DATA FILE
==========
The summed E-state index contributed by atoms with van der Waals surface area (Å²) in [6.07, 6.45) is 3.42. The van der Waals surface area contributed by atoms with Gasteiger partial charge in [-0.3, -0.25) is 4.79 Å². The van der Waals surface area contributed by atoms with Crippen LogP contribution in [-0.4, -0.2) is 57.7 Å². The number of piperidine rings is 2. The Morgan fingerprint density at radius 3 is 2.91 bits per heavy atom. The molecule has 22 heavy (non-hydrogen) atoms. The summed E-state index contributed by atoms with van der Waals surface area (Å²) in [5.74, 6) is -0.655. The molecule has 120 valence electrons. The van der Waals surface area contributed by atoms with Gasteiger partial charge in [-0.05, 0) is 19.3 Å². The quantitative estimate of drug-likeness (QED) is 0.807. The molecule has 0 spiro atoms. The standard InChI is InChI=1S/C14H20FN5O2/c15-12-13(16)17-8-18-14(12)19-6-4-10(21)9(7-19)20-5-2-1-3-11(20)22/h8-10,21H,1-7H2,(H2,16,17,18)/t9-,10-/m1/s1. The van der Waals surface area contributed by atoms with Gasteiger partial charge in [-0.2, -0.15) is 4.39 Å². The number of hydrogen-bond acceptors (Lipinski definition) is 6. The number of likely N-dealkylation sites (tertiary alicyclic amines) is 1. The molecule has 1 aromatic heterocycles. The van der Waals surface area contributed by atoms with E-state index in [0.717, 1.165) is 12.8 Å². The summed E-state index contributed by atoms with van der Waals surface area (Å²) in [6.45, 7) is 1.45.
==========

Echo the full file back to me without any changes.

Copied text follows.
The summed E-state index contributed by atoms with van der Waals surface area (Å²) in [6.07, 6.45) is 3.42. The van der Waals surface area contributed by atoms with Gasteiger partial charge in [-0.3, -0.25) is 4.79 Å². The van der Waals surface area contributed by atoms with Crippen LogP contribution in [-0.4, -0.2) is 57.7 Å². The number of piperidine rings is 2. The Morgan fingerprint density at radius 3 is 2.91 bits per heavy atom. The molecule has 22 heavy (non-hydrogen) atoms. The summed E-state index contributed by atoms with van der Waals surface area (Å²) in [5.74, 6) is -0.655. The molecule has 120 valence electrons. The van der Waals surface area contributed by atoms with Gasteiger partial charge in [-0.05, 0) is 19.3 Å². The quantitative estimate of drug-likeness (QED) is 0.807. The molecule has 0 spiro atoms. The standard InChI is InChI=1S/C14H20FN5O2/c15-12-13(16)17-8-18-14(12)19-6-4-10(21)9(7-19)20-5-2-1-3-11(20)22/h8-10,21H,1-7H2,(H2,16,17,18)/t9-,10-/m1/s1. The van der Waals surface area contributed by atoms with Gasteiger partial charge in [-0.2, -0.15) is 4.39 Å². The number of hydrogen-bond acceptors (Lipinski definition) is 6. The number of likely N-dealkylation sites (tertiary alicyclic amines) is 1. The molecule has 1 aromatic heterocycles. The van der Waals surface area contributed by atoms with E-state index in [0.717, 1.165) is 12.8 Å². The summed E-state index contributed by atoms with van der Waals surface area (Å²) in [6.45, 7) is 1.45.